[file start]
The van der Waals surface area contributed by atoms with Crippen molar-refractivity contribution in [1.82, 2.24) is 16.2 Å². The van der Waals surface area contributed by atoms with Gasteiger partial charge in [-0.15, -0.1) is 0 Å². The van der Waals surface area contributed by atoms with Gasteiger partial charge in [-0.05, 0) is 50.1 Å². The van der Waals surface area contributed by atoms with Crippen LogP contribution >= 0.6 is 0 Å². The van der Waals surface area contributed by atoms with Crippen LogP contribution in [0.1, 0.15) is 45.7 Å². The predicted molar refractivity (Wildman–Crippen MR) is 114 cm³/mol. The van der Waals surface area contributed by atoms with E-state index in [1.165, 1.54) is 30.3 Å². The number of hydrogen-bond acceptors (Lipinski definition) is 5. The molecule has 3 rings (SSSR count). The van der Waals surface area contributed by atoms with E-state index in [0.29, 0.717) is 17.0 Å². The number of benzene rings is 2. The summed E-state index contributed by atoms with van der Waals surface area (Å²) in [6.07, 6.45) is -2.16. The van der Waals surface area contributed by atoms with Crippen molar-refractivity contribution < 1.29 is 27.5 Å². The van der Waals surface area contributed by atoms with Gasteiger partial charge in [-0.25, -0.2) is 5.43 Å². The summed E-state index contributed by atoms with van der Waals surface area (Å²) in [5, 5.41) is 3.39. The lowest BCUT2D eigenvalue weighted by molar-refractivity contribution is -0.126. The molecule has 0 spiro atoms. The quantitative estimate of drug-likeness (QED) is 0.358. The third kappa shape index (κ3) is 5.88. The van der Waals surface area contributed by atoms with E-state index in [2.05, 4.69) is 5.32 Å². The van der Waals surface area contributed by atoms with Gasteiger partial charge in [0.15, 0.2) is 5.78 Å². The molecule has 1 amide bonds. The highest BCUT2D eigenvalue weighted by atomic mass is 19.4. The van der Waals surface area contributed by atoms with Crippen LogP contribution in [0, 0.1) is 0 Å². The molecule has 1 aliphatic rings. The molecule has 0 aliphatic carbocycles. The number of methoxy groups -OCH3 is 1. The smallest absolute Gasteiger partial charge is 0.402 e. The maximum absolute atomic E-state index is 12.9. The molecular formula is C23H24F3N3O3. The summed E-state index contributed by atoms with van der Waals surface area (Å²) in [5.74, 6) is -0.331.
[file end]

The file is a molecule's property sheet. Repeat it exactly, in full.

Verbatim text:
The van der Waals surface area contributed by atoms with Crippen molar-refractivity contribution in [1.82, 2.24) is 16.2 Å². The van der Waals surface area contributed by atoms with Gasteiger partial charge in [-0.15, -0.1) is 0 Å². The van der Waals surface area contributed by atoms with Gasteiger partial charge in [-0.05, 0) is 50.1 Å². The van der Waals surface area contributed by atoms with Crippen LogP contribution >= 0.6 is 0 Å². The van der Waals surface area contributed by atoms with Crippen LogP contribution in [0.1, 0.15) is 45.7 Å². The predicted molar refractivity (Wildman–Crippen MR) is 114 cm³/mol. The van der Waals surface area contributed by atoms with E-state index in [1.165, 1.54) is 30.3 Å². The number of hydrogen-bond acceptors (Lipinski definition) is 5. The molecule has 3 rings (SSSR count). The van der Waals surface area contributed by atoms with E-state index in [0.29, 0.717) is 17.0 Å². The number of benzene rings is 2. The summed E-state index contributed by atoms with van der Waals surface area (Å²) in [6.07, 6.45) is -2.16. The van der Waals surface area contributed by atoms with Crippen molar-refractivity contribution < 1.29 is 27.5 Å². The van der Waals surface area contributed by atoms with Gasteiger partial charge in [-0.25, -0.2) is 5.43 Å². The summed E-state index contributed by atoms with van der Waals surface area (Å²) in [5, 5.41) is 3.39. The lowest BCUT2D eigenvalue weighted by molar-refractivity contribution is -0.126. The molecule has 0 spiro atoms. The quantitative estimate of drug-likeness (QED) is 0.358. The third kappa shape index (κ3) is 5.88. The van der Waals surface area contributed by atoms with E-state index in [2.05, 4.69) is 5.32 Å². The van der Waals surface area contributed by atoms with Gasteiger partial charge in [0.15, 0.2) is 5.78 Å². The molecule has 1 amide bonds. The highest BCUT2D eigenvalue weighted by atomic mass is 19.4. The van der Waals surface area contributed by atoms with Crippen LogP contribution in [0, 0.1) is 0 Å². The molecule has 1 aliphatic rings. The molecule has 0 aliphatic carbocycles. The number of methoxy groups -OCH3 is 1. The smallest absolute Gasteiger partial charge is 0.402 e. The maximum absolute atomic E-state index is 12.9. The molecular formula is C23H24F3N3O3. The summed E-state index contributed by atoms with van der Waals surface area (Å²) in [5.74, 6) is -0.331.